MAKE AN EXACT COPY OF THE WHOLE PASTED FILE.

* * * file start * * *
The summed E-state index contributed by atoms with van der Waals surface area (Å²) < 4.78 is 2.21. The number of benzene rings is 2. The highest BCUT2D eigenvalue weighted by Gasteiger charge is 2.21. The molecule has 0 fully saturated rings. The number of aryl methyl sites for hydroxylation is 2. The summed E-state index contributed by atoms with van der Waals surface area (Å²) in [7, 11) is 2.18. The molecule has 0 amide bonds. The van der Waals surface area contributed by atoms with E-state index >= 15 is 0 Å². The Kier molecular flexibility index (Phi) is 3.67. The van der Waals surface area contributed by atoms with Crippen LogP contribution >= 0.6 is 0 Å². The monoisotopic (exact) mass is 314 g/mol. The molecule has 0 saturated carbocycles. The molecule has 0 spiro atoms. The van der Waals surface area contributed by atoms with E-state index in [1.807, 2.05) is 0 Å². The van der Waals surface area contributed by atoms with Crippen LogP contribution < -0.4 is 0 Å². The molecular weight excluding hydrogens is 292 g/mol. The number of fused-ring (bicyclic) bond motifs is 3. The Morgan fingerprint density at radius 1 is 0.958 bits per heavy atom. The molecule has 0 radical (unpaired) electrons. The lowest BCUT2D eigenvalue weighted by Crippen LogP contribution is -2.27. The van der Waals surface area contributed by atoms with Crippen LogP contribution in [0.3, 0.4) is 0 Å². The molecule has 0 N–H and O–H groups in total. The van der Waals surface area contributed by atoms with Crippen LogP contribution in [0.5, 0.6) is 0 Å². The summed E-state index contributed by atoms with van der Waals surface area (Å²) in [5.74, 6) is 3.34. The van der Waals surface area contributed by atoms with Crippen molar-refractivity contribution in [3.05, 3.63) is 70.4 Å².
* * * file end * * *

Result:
The summed E-state index contributed by atoms with van der Waals surface area (Å²) < 4.78 is 2.21. The number of benzene rings is 2. The highest BCUT2D eigenvalue weighted by Gasteiger charge is 2.21. The molecule has 0 fully saturated rings. The number of aryl methyl sites for hydroxylation is 2. The summed E-state index contributed by atoms with van der Waals surface area (Å²) in [7, 11) is 2.18. The molecule has 0 amide bonds. The van der Waals surface area contributed by atoms with E-state index >= 15 is 0 Å². The Kier molecular flexibility index (Phi) is 3.67. The van der Waals surface area contributed by atoms with Crippen LogP contribution >= 0.6 is 0 Å². The monoisotopic (exact) mass is 314 g/mol. The molecule has 0 saturated carbocycles. The molecule has 0 spiro atoms. The van der Waals surface area contributed by atoms with E-state index in [1.807, 2.05) is 0 Å². The van der Waals surface area contributed by atoms with Crippen LogP contribution < -0.4 is 0 Å². The molecular weight excluding hydrogens is 292 g/mol. The number of fused-ring (bicyclic) bond motifs is 3. The Morgan fingerprint density at radius 1 is 0.958 bits per heavy atom. The molecule has 0 radical (unpaired) electrons. The lowest BCUT2D eigenvalue weighted by Crippen LogP contribution is -2.27. The van der Waals surface area contributed by atoms with Crippen LogP contribution in [0.3, 0.4) is 0 Å². The molecule has 0 N–H and O–H groups in total. The van der Waals surface area contributed by atoms with Crippen LogP contribution in [0.5, 0.6) is 0 Å². The summed E-state index contributed by atoms with van der Waals surface area (Å²) in [5.74, 6) is 3.34. The van der Waals surface area contributed by atoms with Crippen molar-refractivity contribution in [3.05, 3.63) is 70.4 Å².